We speak with many scientists each week who are working with filtered water for the isolation of microbial DNA and RNA. Because there are many choices for filter membranes, each with their own benefits, choosing the best one for your sample type and microbial load can be confusing. This article ... Read More
While almost every lab has a small toolbox with some screwdrivers, pliers, and such, here are some tools that may not have obvious utility at the bench, but could make your life easier. Jode Plank, a Postdoctoral Fellow studying DNA repair at the University of California at Davis shares some of ... Read More
In this monthly interview series, meet Erin Sanders-Lorenz, an Adjunct Assistant Professor in the Department of Microbiology, Immunology, & Molecular Genetics at UCLA , co-author of the new book, "I, Microbiologist: A Discovery-based Course in Microbial Ecology and Molecular Evolution" and a lea... Read More
On episode #72 of the podcast This Week in Virology, Vincent, Dickson, Alan and Rich explain CRISPR/Cas, the immune system of bacteria and archaea, how novel viruses are discovered by deep sequencing of small... Read More
Presenting your work is a fantastic opportunity to get feedback on your project, demonstrate the significance of your results, and make the connections that will enhance your future career. And yet, how many incomprehensible lab meetings have we all sat through? How many seminars have you attend... Read More
No matter what advanced method is used to develop and produce vaccines, their efficacy is limited by old technology – the refrigerator. All viral vaccines must either be stored frozen, or kept at low temperatures. If they are not properly stored, they lose potency and do not confer protection ag... Read More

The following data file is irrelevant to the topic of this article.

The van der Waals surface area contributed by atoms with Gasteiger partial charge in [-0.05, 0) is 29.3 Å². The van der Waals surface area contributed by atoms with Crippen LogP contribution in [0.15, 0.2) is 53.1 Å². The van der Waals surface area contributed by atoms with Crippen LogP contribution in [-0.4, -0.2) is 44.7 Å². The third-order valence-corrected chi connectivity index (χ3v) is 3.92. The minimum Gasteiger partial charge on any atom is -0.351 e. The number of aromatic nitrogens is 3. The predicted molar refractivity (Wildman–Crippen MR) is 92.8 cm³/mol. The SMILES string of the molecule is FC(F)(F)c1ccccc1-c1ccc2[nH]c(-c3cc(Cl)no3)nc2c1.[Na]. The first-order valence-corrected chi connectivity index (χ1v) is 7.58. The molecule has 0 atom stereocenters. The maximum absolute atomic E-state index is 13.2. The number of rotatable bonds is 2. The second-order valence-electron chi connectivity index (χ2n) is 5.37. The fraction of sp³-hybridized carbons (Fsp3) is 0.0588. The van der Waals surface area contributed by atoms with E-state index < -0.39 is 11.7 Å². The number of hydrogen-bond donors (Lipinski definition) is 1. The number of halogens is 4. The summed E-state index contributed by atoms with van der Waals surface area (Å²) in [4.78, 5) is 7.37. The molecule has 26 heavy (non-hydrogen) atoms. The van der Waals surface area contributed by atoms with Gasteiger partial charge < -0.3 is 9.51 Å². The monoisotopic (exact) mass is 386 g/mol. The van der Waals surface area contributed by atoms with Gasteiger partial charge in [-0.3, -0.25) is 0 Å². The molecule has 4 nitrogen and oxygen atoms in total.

Moselio Schaechter at Small Things Considered highlights 4 student blogs that "gladden an old man's heart."
In Catalogue of Organisms, Christopher Taylor, a student of arachnids... Read More
The most comprehensive way to evaluate DNA concentration and purity is to use both UV spectrophotometeric measurements and agarose gel eletrophoresis. This quick reference guide gives an overview of the information that can be derived from both.
This article is a clear and concise guide to th... Read More
You are going to spend at least 4 years or more in graduate school, and around 3-5 years in a postdoc position. That’s a big chunk of your life, so apart from doing experiments, writing papers or your thesis and maybe doing some teaching, what else are you doing?
To paraphrase one of my favor... Read More
Vincent and Dick discuss the nurse cell, a unique structure formed in the host muscle by Trichinella species.
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Welcome to Ms. Baker and her biology students extreme biology blog! This is perhaps one of the best high school student blogs I have ever seen.
In Extreme Biology, students post about "anything biology-related." Check out the post by Amy Ciardiello, a 9th grade violinist, who writes about "v... Read More
In an ideal world, we would have time to read every great paper coming out in all the microbiology journals each month. Instead we have to focus our reading on the topics that directly impact our research. But reading papers from other fields can often help us to find new methods or generate id... Read More
On episode #71 of the podcast This Week in Virology, Vincent, Dickson, Alan and Rich answer listener questions about maternal infection and fetal injury, viral gene therapy, eyeglasses and influenza, filterin... Read More
This article is the first in a series that discusses the issue surrounding the molecular studies of soil microbiology. In this first article we cover the basics of soil and why it is one of the most challenging samples to study and how to overcome those challenges. There are major differences im... Read More
Its seems as though every day there is another outbreak of bacterial contamination in food products, if you follow the twitter feed of the FDA and the posts on Microbeworld.org daily, as I do. Most recently, red pepper and Italian sausages were the source of salmonella contamination and had to b... Read More
This video shows the process of injecting a a construct with gene manipulated DNA into a C. elegans worm. The outcome in this case was the rolling worm with the green fluorescent protein in it that localized to the body wall muscle, giving the worm the four green stripes along his body. Read More
The suggestion that the retrovirus XMRV is the etiologic agent of chronic fatigue syndrome (CFS) arose from a study in which the virus was found in 68 of 101 US patients. The virus was not detected in two independent studies of 186 and 170 CFS patients in the United Kingdom. A new Dutch study ha... Read More